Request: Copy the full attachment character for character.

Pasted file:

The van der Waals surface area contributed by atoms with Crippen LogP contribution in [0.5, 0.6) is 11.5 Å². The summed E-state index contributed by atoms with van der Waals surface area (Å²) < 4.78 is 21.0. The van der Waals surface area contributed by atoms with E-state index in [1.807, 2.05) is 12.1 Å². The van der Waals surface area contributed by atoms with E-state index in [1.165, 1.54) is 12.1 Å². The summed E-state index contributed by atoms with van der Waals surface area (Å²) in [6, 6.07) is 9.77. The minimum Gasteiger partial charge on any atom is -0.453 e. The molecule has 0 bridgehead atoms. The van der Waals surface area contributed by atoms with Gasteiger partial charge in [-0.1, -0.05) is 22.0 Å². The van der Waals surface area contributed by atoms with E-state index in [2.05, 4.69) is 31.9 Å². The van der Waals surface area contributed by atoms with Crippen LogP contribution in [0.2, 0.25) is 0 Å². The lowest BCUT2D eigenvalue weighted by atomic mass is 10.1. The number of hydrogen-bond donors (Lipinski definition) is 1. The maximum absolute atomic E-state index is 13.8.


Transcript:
The van der Waals surface area contributed by atoms with Crippen LogP contribution in [0.5, 0.6) is 11.5 Å². The summed E-state index contributed by atoms with van der Waals surface area (Å²) < 4.78 is 21.0. The van der Waals surface area contributed by atoms with E-state index in [1.807, 2.05) is 12.1 Å². The van der Waals surface area contributed by atoms with E-state index in [1.165, 1.54) is 12.1 Å². The summed E-state index contributed by atoms with van der Waals surface area (Å²) in [6, 6.07) is 9.77. The minimum Gasteiger partial charge on any atom is -0.453 e. The molecule has 0 bridgehead atoms. The van der Waals surface area contributed by atoms with Gasteiger partial charge in [-0.1, -0.05) is 22.0 Å². The van der Waals surface area contributed by atoms with E-state index in [2.05, 4.69) is 31.9 Å². The van der Waals surface area contributed by atoms with Crippen LogP contribution in [0.2, 0.25) is 0 Å². The lowest BCUT2D eigenvalue weighted by atomic mass is 10.1. The number of hydrogen-bond donors (Lipinski definition) is 1. The maximum absolute atomic E-state index is 13.8.